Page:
There is an wide range and variety of information available on the Internet, with a wide range of accuracy, reliability, and value. Unlike most traditional information sources (books, magazines, etc.), no one has to evaluate or approve Internet content before it is made public. Basically, anybody with a computer can put anything he wants onto the Internet. It is your job as a researcher, therefore, to evaluate what you locate, in order to determine whether it suits your needs.

The CARS (Credibility, Accuracy, Reasonableness, Support) Checklist is designed to assist researchers in evaluating information sources. Few sources will meet every single criterion on this list, but if you learn to use and apply these criteria, you will be better able to separate the high quality information from the poor quality information as you do your research.


Because people have always made important decisions based on information, evidence of authenticity and reliability—or credibility, believability—has always been important. If you read an article saying that the area where you live will experience a major earthquake in the next six months, it is important that you should know whether or not to believe the information. Credibility is a measure of the authenticity or reliability of the source of information. To determine credibility you may ask: Why should I believe this sources of information over another? How does this source know this information. What is it about this source makes it believable (or not)?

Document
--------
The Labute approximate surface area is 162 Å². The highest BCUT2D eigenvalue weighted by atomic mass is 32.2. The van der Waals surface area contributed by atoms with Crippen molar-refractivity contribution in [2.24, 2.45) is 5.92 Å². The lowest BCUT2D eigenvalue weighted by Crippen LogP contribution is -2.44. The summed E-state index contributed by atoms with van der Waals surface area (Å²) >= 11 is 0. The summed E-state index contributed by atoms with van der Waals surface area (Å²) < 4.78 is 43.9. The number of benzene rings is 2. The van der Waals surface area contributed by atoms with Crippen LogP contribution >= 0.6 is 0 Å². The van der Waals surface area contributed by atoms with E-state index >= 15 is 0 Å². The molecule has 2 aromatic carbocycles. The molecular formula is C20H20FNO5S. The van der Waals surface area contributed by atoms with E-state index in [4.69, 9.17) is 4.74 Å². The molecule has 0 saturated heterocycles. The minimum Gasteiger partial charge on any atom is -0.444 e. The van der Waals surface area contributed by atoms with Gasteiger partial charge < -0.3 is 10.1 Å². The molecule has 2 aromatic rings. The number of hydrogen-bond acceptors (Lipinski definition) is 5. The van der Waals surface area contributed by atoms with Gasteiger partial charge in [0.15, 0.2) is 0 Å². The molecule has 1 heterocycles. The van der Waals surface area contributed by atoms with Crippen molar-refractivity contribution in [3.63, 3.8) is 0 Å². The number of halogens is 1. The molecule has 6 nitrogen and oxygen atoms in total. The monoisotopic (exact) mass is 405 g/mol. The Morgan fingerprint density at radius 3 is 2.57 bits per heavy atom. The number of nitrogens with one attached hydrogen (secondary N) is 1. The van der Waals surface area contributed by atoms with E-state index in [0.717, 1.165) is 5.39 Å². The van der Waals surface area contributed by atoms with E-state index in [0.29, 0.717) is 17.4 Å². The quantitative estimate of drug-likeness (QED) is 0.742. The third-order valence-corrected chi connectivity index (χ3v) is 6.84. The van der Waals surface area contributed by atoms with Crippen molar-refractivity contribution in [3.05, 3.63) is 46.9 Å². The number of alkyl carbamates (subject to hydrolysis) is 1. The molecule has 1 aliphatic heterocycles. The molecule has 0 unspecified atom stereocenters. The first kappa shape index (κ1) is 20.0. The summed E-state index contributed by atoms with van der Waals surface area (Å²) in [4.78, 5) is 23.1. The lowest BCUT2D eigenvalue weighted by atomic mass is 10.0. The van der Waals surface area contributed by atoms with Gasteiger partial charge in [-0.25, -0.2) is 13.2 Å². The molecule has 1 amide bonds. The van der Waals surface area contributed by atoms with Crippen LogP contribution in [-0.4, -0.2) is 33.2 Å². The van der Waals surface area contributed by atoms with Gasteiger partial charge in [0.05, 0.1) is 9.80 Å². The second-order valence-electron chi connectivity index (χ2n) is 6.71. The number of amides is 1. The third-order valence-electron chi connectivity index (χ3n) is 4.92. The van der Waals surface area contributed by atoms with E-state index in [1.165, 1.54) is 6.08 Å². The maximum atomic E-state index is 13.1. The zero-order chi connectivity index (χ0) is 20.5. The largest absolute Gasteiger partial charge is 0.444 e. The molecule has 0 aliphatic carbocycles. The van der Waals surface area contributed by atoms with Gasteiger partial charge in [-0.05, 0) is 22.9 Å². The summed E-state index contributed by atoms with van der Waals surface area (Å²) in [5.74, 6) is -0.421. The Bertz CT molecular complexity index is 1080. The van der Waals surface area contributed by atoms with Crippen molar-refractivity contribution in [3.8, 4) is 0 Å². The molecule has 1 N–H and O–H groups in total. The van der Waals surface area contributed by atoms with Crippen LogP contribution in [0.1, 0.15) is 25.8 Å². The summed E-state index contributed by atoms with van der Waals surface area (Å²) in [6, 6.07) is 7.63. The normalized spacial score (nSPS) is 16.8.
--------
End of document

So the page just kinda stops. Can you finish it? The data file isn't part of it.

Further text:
Indicators of credibility:

  • An author’s credentials—his or her training and education in a field relevant to the information. Look for the author’s degree or title or position of employment. Does the author provide contact information (email or snail mail address, phone number)? If the source of the information is an organization or group, ask yourself if it is a respected body (i.e., the Mayo Clinic, the American Dental Association, the psychology department at Harvard University).
  • Evidence of quality control—most scholarly information passes through a process of peer review, whereby several experts within that field of study review the author’s writings to ensure that his or her conclusions are valid and in keeping with current knowledge in the field. Journals of this type are known as academic, or scholarly, or refereed publications, and they are available both online and in print formats. Information presented on organizational websites is also generally peer-reviewed, since it is issued in the name of an organization (the American Psychological Association, for example).